Even after putting together a career year during the 2012-13 season, his first with the Washington Wizards, Martell Webster had always left the door open for him to come off the bench. But when the swingman inked a four-year, $22-million deal last July with the Wizards, it appeared that the starting role he had secured was also etched in permanence going into this past season.
With Trevor Ariza entering his own contract year, the defensive-minded small forward seemingly took both the starting position and the hot-handed baton from Webster during training camp. As Ariza excelled alongside John Wall and his knack for finding teammates along the perimeter, Webster floundered as the sixth man, struggling to mesh with the team’s revolving backup point guard situation and battling an array of injuries that subsequently sucked some of the lightheartedness and confidence out of his game.
“The most important thing for me is realizing and understanding and accepting the fact that the things that happened this year happened, and I can’t control the things that just happened,” said Webster, who averaged 9.7 points and shot 39.2 percent from three-point range. “But what am I going to do next year to be better? I have no complaints about this year. With the time that I had, I could have done a lot more, but that just wasn’t the case.”
Even as a reserve, Webster got similar burn to his first season with the Wizards, playing 27.7 minutes this past year compared to 28.9 during the previous campaign. And despite ailments that affected his back and shoulder, Webster appeared in 78 games. Difference was, Ariza was healthy too after missing 24 games the previous year, and without Wall penetrating and kicking the ball out to him, Webster’s efficiency on catch-and-shoot opportunities diminished as did his playmaking ability.
Webster averaged 4.3 catch-and-shoot three-point field goal attempts per game while Ariza recorded 4.9. But Ariza proved more consistent, hitting 43.5 percent of his tries compared to Webster’s 40.2 percent clip and scoring 6.7 points compared to Webster’s 5.9 on catch-and-shoot field goals, according to NBA.com’s Player Tracking Data.
The relatively slim margin between Webster and Ariza’s shooting was magnified on the other end of the court. Ariza’s ability to slip off screens and take on the opposing team’s best player played into the decision by Wizards Coach Randy Wittman to make Ariza the starter. The ninth-year veteran didn’t take much public issue with the move, instead voicing his support for Ariza, whom he called his “big brother,” and also serving as a mentor to rookie swingman Otto Porter.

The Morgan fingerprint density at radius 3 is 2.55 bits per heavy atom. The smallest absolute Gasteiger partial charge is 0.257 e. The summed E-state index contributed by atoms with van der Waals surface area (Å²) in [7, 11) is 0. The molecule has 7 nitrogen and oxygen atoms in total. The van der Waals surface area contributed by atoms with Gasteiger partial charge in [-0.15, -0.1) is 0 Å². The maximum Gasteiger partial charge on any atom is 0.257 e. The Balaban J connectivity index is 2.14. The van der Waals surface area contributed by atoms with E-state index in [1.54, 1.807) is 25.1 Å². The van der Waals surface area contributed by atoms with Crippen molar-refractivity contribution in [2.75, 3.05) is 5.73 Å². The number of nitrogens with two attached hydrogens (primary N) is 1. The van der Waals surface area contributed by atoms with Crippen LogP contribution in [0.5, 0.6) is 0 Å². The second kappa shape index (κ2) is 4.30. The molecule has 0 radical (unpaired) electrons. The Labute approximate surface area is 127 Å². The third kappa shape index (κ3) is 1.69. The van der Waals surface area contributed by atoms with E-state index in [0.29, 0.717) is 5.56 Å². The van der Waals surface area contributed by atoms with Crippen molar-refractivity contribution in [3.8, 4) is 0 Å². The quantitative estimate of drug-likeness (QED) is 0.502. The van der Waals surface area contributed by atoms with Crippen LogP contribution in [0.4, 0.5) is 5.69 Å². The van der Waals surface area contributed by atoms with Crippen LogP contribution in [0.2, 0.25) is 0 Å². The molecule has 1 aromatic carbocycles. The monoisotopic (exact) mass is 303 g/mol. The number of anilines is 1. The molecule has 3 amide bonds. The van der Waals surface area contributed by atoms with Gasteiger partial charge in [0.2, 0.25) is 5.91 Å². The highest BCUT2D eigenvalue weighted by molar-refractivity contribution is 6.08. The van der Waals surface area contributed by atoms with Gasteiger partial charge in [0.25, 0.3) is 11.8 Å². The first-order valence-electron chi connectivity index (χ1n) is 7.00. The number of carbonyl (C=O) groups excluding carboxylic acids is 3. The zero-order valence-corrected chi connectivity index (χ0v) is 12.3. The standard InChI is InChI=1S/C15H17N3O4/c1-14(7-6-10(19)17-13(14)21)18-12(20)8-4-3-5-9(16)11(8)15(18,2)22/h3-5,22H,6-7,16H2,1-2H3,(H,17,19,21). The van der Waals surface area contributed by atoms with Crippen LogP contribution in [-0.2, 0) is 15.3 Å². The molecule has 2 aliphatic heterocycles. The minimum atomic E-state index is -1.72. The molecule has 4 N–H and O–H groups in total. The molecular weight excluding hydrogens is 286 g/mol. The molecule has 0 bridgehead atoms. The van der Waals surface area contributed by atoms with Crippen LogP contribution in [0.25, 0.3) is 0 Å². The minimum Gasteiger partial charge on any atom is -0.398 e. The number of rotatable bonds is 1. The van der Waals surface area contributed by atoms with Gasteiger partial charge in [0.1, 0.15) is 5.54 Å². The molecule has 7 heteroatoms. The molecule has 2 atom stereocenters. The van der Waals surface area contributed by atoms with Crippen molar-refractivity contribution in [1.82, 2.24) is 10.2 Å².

“I understand the positions for starting unit, second unit and I’m comfortable in either one,” Webster said. “My whole career has been based on adapting and adjusting, so that’s something that’s easy for me to deal with. It’s like second nature, honestly.”
Webster, who previously came off the bench on Portland and Minnesota, demonstrated this by putting together a productive first two months of the season, including a 30-point explosion in a December win against New York. But at the turn of the calendar year, Webster’s production began to peter off, culminating with his postseason output of 3.8 points on 23.1 percent shooting from three-point territory.
Ironically, Webster’s numbers seemed to dwindle most after Andre Miller came over in a trade to Denver and provided the Wizards with a stable, pass-first point guard. Bradley Beal appeared to benefit the most when playing with Miller in the second unit, which, depending on how free agency plays out for Miller and Ariza, could again alter the Wizards’ rotation.
Should Ariza return, the Wizards will again have an overflow of small forwards. Webster’s contract and the mystery/intrigue surrounding Porter following his uneven rookie season would make it hard to move either in a trade. The belief is that Webster would shift to being Beal’s backup at shooting guard, making room for Porter to get more minutes behind Ariza. But with Beal typically serving as the starter who stayed in to play with the second unit, that could mean less minutes for Webster or Porter, again.
But Webster said he’s not worried about saying, proclaiming that the Wizards will just have to “work it out.” Instead his offseason focus will be on strengthening his body and core so that the back problems and other nagging injuries that once had him contemplating retirement will be minimized, allowing him to focus on being more consistent in whatever his role may be next season.
“Me building my body to where I can be indestructible, that’s my primary goal so I don’t have to worry about that,” Webster said. “That will be my primary focus this offseason, is just that health factor to get my body to a place where I don’t have to worry about that.”